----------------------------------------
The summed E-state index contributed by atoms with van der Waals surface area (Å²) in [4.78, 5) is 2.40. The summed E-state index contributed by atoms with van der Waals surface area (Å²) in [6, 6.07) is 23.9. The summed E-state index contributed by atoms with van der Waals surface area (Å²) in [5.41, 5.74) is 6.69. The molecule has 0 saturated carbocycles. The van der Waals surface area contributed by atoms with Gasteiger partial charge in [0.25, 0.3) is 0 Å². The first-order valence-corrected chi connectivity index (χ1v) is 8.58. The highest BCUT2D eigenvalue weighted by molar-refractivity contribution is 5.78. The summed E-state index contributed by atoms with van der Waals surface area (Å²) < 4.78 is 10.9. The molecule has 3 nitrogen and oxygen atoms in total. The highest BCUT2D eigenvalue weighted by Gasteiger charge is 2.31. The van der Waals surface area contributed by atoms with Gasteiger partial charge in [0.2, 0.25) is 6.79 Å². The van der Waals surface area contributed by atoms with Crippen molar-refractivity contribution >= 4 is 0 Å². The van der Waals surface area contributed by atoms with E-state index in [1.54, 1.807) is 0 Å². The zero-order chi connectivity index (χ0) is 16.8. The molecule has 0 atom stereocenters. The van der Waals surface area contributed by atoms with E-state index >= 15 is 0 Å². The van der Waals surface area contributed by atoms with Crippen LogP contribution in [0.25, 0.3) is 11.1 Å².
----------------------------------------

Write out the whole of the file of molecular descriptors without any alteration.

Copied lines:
The summed E-state index contributed by atoms with van der Waals surface area (Å²) in [4.78, 5) is 2.40. The summed E-state index contributed by atoms with van der Waals surface area (Å²) in [6, 6.07) is 23.9. The summed E-state index contributed by atoms with van der Waals surface area (Å²) in [5.41, 5.74) is 6.69. The molecule has 0 saturated carbocycles. The van der Waals surface area contributed by atoms with Gasteiger partial charge in [0.25, 0.3) is 0 Å². The first-order valence-corrected chi connectivity index (χ1v) is 8.58. The highest BCUT2D eigenvalue weighted by molar-refractivity contribution is 5.78. The summed E-state index contributed by atoms with van der Waals surface area (Å²) < 4.78 is 10.9. The molecule has 3 nitrogen and oxygen atoms in total. The highest BCUT2D eigenvalue weighted by Gasteiger charge is 2.31. The van der Waals surface area contributed by atoms with Gasteiger partial charge in [0.2, 0.25) is 6.79 Å². The van der Waals surface area contributed by atoms with Crippen molar-refractivity contribution >= 4 is 0 Å². The van der Waals surface area contributed by atoms with E-state index in [1.54, 1.807) is 0 Å². The zero-order chi connectivity index (χ0) is 16.8. The molecule has 0 atom stereocenters. The van der Waals surface area contributed by atoms with E-state index >= 15 is 0 Å². The van der Waals surface area contributed by atoms with Crippen LogP contribution in [0.25, 0.3) is 11.1 Å².